Design thinking is a human-centred approach to innovation and problem solving, which draws on designers’ practices and processes, and is often presented in stark contrast to traditional, linear, hierarchical management methods.

Despite being a relatively new business phenomenon, it has a rather long history and diverse roots. Design scholars have written extensively on 'designerly' ways of thinking for decades with a focus mainly on how problems are framed and solved.

According to these authors, design thinking is an approach that enables individuals to question current states, conceive what does not exist, and help address wicked' problems - these are problems with many interdependent factors making them seem impossible to solve, such as poverty or child obesity. 

Notwithstanding this pre-existing stream of research, the more recent version of design thinking advocated by design consultancy IDEO over the 2010s has made the strongest impact on management practice. According to the company CEO, Tim Brown, design thinking is a human-centred approach that addresses users’ needs through iteration and experimentation.

The third root of design thinking is in strategic management, with authors arguing against the overly top-down, analytical approaches to strategy making and proposing design thinking as a collaborative means to balance intuition and analysis.

The following five sources are great starting points to understand, critique and practice design thinking.

1 Design Thinking

By Tim Brown. Harvard Business Review, June 2008.

Tim Brown’s initial article on design thinking and his subsequent 2009 book describe design thinking as the process of “inspiration, ideation and implementation”.

It also presents design thinkers as very empathic individuals who “can imagine the world from multiple perspectives -those of colleagues, clients, end users and customers (current and prospective). By taking a ‘people first’ approach, design thinkers can imagine solutions”.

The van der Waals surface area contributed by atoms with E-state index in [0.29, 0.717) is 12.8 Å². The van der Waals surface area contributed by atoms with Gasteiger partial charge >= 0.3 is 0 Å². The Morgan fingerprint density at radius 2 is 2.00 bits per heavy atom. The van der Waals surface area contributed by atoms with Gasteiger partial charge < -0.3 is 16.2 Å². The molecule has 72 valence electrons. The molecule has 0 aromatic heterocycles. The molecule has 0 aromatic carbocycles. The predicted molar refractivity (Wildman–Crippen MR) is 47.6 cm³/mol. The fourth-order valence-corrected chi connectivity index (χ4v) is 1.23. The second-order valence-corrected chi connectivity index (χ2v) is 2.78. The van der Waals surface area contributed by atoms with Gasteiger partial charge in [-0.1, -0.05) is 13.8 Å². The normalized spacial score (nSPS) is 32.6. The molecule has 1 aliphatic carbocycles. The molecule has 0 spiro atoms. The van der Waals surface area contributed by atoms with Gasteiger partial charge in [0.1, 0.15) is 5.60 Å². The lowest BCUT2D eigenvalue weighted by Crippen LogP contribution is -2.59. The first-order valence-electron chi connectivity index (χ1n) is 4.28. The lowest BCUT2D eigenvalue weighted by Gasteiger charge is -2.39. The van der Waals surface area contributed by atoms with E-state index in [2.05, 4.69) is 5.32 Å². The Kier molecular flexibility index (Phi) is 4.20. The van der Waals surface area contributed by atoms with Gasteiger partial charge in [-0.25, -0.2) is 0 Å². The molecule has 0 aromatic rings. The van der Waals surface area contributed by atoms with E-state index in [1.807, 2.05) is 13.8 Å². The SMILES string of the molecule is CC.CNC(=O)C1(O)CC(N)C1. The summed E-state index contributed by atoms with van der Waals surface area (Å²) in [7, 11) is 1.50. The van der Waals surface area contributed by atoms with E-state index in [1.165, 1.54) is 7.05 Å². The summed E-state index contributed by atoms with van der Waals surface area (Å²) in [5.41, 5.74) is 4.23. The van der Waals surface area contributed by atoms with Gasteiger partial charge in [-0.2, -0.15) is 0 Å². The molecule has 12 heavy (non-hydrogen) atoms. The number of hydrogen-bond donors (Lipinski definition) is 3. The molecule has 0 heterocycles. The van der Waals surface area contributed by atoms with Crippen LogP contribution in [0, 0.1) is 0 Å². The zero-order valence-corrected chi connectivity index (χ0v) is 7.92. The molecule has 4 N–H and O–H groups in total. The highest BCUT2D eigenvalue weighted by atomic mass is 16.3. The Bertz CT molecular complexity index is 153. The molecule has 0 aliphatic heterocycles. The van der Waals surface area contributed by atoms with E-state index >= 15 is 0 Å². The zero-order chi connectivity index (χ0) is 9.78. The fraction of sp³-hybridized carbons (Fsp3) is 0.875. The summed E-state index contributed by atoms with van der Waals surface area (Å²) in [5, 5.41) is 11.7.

Although this article and the subsequent book and articles are mainly based on anecdotes and success stories by his own company, Brown has arguably been the most influential author in the field of design thinking.

2 The design of business: Why design thinking is the next competitive advantage

By Roger Martin (2009). Published by Harvard Business Press.

In this book, Roger Martin describes design thinking as an approach rooted in abductive reasoning that is capable of blending rationality and analysis with intuition and synthesis.

Abductive reasoning is presented as an alternative to deductive and inductive reasoning that dominate business thinking. It can be thought of as the imagination of what might be, which can sometimes be triggered by simple, speculative 'what if?'' types of questions that take us away from the typical analysis fostered by a 'what is?' framing.

Martin also emphasises the thinking element, defining design thinking as the productive mix of analytical thinking and intuitive thinking. While various authors have rightly emphasized the importance of intuition and synthesis in contexts typically dominated by rationality and analysis, design thinking’s distinctive feature appears to dynamically balance between these opposing elements.

3 Design thinking comes of age